Plans start at $40/month but you can enjoy a 5-day free trial with 10k writing credits.
Best for: Rewriting, paraphrasing, and changing the voice/tone of your text
I came across WordTune a couple of years ago, right when it was launched on Product Hunt. It’s truly an “AI powered writing companion” especially for writers like me who are always struggling with one question. “How can I say this better?”
Now, I no longer have to rack my brains to figure it out. I have the WordTune Chrome extension installed on my MacBook. I can simply select the sentence I want to rephrase, press command + D and voila! I get 10 rewrites to choose from, in a jiffy. It’s also one of my most-used everyday writing tools.
Best for: Beginners who want to try out an AI writing assistant
I’ll be honest. My foray into the rabbit hole of AI writing assistants began with Rytr. The barrier to entry was low, the possibilities exciting. I could write up to 10k characters per month, access all the use-cases and tonalities and even detect plagiarism in the free plan itself.
If you’re super new to AI writing assistants, I’d recommend you to start ryting with this tool. Starting at $9/month for the Premium plans, it’s an absolutely low-risk investment.
Best for: Power users who write hundreds and thousands of words every day
I am including this one in the list despite a few misgivings and my occasional annoyance with its nonsensical suggestions. Grammarly has been correcting my text since 2017 and 90% of the time, it has helped my writing read a lot better, even without needing to upgrade to Premium.
How? I prefer to work with the extension overlay—a tiny green circle with an arrow—that follows me around everywhere I write online, checking my spelling, pointing out grammatical errors, and suggesting tone/voice modifications according to my writing goals and target audience.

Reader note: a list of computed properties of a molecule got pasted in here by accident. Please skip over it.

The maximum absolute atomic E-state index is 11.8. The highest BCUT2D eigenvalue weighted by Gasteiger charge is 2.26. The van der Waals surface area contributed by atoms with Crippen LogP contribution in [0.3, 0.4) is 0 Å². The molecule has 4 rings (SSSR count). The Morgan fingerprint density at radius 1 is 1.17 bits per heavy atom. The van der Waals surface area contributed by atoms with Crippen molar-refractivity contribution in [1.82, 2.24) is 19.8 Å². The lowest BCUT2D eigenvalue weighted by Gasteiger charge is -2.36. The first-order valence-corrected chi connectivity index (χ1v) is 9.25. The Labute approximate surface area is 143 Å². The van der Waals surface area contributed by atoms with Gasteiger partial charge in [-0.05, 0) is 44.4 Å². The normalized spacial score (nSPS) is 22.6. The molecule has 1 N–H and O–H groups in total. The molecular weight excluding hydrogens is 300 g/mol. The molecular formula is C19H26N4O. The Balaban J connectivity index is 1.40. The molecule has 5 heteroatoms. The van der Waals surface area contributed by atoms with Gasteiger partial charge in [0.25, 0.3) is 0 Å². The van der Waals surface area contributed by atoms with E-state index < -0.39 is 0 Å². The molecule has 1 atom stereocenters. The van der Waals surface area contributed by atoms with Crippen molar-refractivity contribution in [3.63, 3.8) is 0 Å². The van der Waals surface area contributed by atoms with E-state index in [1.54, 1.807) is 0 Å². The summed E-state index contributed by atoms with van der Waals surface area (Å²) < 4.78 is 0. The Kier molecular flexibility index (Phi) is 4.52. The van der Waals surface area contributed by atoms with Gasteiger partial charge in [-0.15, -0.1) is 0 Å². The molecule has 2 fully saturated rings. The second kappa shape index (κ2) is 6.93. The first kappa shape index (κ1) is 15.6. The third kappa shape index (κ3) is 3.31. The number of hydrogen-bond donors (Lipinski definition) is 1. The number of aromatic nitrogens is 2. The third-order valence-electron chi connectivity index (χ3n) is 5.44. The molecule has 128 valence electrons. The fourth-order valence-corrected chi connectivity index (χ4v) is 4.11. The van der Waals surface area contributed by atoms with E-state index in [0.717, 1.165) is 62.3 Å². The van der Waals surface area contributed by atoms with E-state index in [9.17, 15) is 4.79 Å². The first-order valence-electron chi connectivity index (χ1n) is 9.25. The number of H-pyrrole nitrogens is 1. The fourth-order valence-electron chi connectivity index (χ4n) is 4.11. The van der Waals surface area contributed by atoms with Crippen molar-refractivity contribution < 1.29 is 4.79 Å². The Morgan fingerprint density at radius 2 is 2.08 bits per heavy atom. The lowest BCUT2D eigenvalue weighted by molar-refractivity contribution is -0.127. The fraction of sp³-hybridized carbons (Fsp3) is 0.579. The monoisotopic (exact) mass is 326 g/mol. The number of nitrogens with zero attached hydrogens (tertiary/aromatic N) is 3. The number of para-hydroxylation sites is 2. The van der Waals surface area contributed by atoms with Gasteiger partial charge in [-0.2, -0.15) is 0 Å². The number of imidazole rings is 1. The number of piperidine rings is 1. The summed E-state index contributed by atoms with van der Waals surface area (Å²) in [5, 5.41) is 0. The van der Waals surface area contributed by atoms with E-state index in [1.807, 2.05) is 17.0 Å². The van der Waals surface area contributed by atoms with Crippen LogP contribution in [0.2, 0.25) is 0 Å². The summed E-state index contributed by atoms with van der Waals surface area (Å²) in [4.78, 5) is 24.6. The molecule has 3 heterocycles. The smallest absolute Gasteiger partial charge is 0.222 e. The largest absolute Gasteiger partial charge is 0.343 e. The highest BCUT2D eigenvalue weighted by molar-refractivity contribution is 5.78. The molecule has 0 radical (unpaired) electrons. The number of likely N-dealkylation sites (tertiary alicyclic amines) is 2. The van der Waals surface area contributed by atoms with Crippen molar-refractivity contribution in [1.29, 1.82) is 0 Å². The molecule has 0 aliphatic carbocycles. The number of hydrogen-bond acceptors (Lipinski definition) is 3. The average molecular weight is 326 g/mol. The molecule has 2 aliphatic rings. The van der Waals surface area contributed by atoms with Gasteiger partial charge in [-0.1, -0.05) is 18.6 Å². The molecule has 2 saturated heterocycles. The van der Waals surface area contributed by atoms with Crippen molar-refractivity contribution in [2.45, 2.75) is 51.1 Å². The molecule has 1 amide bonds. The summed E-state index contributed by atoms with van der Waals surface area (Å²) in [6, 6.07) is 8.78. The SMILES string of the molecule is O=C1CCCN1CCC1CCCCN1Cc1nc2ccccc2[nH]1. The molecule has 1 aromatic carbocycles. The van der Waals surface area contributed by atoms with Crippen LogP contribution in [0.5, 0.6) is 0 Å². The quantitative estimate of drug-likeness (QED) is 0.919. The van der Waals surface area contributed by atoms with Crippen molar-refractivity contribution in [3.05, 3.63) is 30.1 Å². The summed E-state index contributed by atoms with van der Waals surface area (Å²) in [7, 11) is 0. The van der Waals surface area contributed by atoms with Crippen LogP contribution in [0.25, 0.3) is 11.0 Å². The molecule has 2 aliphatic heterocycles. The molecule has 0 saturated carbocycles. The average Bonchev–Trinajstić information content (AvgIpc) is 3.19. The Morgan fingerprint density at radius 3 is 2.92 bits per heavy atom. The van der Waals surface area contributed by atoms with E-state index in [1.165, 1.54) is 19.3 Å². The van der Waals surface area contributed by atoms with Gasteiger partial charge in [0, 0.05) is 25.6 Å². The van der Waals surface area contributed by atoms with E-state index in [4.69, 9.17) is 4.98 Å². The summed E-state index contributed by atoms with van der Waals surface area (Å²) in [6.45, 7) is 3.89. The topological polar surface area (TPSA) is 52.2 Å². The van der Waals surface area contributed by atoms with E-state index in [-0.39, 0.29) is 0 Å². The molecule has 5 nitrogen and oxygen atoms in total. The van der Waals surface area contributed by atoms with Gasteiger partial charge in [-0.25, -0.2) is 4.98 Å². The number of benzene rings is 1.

But you can also turn off the overlay and work directly with its editor instead, copy-pasting the text you want to work with.
Choosing the write AI assistant to help you create compelling content isn’t easy, especially with new writing tools with better features coming up every month. It’s evident that you need to invest some time in doing your own research.
I’d definitely recommend you to take advantage of the free tiers and free trials before committing to any one tool. A word of caution, though. These tools are supposed to be just your writing assistants. If you expect them to serve you perfect content on a platter, you might be disappointed.
As someone who writes for a living, I sincerely hope not. And I also believe it’s not going to happen anytime soon. Here’s my simple explanation.
Writing something, anything, is not about the act of writing alone. More than scuttling across the keyboard, it’s about scuttling across your mind.
There are a lot of things AI may already have mastered but original thinking is where we still retain the competitive advantage. Good writing is basically good thinking, communicated smartly.
While generative AI (such as ChatGPT) can get you unstuck and occasionally lend you an insight sourced from the data it has been trained on, it cannot lend writing the one thing that makes a piece stand out—experience. You can read more about learnings from writing with AI here.
It would serve us well to remember that almost everyone in the world has access to these AI writing assistants. As a result, almost everyone can come up with similar-looking content. That might add neither perspective nor value to your piece.
So, I am not scared about losing my job to AI, yet. Instead, I am going to happily embrace the technology and use its strengths to complement mine. In fact, I am just off to email my editor this piece with my o/feedback-request snippet from OSlash. What about you?